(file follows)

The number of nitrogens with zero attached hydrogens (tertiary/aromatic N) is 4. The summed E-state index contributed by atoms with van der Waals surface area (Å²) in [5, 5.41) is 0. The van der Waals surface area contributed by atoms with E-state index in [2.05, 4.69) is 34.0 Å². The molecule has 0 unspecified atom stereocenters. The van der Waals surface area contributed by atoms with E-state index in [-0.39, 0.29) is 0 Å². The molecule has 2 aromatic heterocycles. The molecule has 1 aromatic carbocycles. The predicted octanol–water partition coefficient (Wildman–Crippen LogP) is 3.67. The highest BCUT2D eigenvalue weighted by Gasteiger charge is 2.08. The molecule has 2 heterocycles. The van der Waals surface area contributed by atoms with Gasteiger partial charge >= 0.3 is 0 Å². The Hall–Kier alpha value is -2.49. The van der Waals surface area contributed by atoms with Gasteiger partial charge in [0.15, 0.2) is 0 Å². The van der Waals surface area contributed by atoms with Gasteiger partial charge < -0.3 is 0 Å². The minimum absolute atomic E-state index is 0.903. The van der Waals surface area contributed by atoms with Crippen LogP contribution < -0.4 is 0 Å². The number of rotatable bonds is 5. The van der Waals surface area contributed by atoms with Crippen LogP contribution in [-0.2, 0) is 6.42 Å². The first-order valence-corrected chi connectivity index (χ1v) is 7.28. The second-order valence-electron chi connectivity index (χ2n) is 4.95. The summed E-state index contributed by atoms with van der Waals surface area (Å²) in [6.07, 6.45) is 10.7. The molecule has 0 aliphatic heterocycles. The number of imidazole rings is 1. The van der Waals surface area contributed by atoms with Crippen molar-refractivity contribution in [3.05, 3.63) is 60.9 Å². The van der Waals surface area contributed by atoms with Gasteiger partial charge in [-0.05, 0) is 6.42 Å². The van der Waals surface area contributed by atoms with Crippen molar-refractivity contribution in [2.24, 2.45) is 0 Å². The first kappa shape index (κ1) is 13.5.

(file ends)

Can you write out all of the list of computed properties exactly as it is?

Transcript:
The number of nitrogens with zero attached hydrogens (tertiary/aromatic N) is 4. The summed E-state index contributed by atoms with van der Waals surface area (Å²) in [5, 5.41) is 0. The van der Waals surface area contributed by atoms with E-state index in [2.05, 4.69) is 34.0 Å². The molecule has 0 unspecified atom stereocenters. The van der Waals surface area contributed by atoms with E-state index in [-0.39, 0.29) is 0 Å². The molecule has 2 aromatic heterocycles. The molecule has 1 aromatic carbocycles. The predicted octanol–water partition coefficient (Wildman–Crippen LogP) is 3.67. The highest BCUT2D eigenvalue weighted by Gasteiger charge is 2.08. The molecule has 2 heterocycles. The van der Waals surface area contributed by atoms with Gasteiger partial charge >= 0.3 is 0 Å². The Hall–Kier alpha value is -2.49. The van der Waals surface area contributed by atoms with Gasteiger partial charge in [0.15, 0.2) is 0 Å². The van der Waals surface area contributed by atoms with Gasteiger partial charge < -0.3 is 0 Å². The minimum absolute atomic E-state index is 0.903. The van der Waals surface area contributed by atoms with Crippen LogP contribution < -0.4 is 0 Å². The number of rotatable bonds is 5. The van der Waals surface area contributed by atoms with Crippen LogP contribution in [-0.2, 0) is 6.42 Å². The first-order valence-corrected chi connectivity index (χ1v) is 7.28. The second-order valence-electron chi connectivity index (χ2n) is 4.95. The summed E-state index contributed by atoms with van der Waals surface area (Å²) in [6.07, 6.45) is 10.7. The molecule has 0 aliphatic heterocycles. The number of imidazole rings is 1. The van der Waals surface area contributed by atoms with Crippen molar-refractivity contribution in [3.05, 3.63) is 60.9 Å². The van der Waals surface area contributed by atoms with Gasteiger partial charge in [-0.05, 0) is 6.42 Å². The van der Waals surface area contributed by atoms with Crippen molar-refractivity contribution in [2.24, 2.45) is 0 Å². The first kappa shape index (κ1) is 13.5.